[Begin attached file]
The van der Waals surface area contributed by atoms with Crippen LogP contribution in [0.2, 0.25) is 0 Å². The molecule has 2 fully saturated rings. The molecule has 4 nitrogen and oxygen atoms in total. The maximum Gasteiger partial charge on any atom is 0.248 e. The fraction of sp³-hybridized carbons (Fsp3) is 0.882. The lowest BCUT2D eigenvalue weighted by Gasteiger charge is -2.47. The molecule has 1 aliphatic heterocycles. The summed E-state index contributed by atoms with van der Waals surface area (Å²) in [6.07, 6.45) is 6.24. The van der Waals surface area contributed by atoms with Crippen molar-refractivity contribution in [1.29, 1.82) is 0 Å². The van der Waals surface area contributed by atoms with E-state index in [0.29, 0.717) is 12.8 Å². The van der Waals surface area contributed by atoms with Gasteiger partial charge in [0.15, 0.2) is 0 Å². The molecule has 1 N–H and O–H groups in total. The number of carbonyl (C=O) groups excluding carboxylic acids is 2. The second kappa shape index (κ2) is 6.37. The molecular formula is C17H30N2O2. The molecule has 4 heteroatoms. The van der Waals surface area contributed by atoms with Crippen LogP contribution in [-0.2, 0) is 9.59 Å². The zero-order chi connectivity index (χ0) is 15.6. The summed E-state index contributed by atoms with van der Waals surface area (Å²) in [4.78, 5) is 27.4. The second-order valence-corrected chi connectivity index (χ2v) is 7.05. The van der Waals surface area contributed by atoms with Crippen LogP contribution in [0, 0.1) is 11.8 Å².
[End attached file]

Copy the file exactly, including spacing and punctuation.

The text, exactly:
The van der Waals surface area contributed by atoms with Crippen LogP contribution in [0.2, 0.25) is 0 Å². The molecule has 2 fully saturated rings. The molecule has 4 nitrogen and oxygen atoms in total. The maximum Gasteiger partial charge on any atom is 0.248 e. The fraction of sp³-hybridized carbons (Fsp3) is 0.882. The lowest BCUT2D eigenvalue weighted by Gasteiger charge is -2.47. The molecule has 1 aliphatic heterocycles. The summed E-state index contributed by atoms with van der Waals surface area (Å²) in [6.07, 6.45) is 6.24. The van der Waals surface area contributed by atoms with Crippen molar-refractivity contribution in [1.29, 1.82) is 0 Å². The van der Waals surface area contributed by atoms with E-state index in [0.29, 0.717) is 12.8 Å². The van der Waals surface area contributed by atoms with Gasteiger partial charge in [0.15, 0.2) is 0 Å². The molecule has 1 N–H and O–H groups in total. The number of carbonyl (C=O) groups excluding carboxylic acids is 2. The second kappa shape index (κ2) is 6.37. The molecular formula is C17H30N2O2. The molecule has 4 heteroatoms. The van der Waals surface area contributed by atoms with Crippen LogP contribution in [-0.2, 0) is 9.59 Å². The zero-order chi connectivity index (χ0) is 15.6. The summed E-state index contributed by atoms with van der Waals surface area (Å²) in [4.78, 5) is 27.4. The second-order valence-corrected chi connectivity index (χ2v) is 7.05. The van der Waals surface area contributed by atoms with Crippen LogP contribution in [0, 0.1) is 11.8 Å².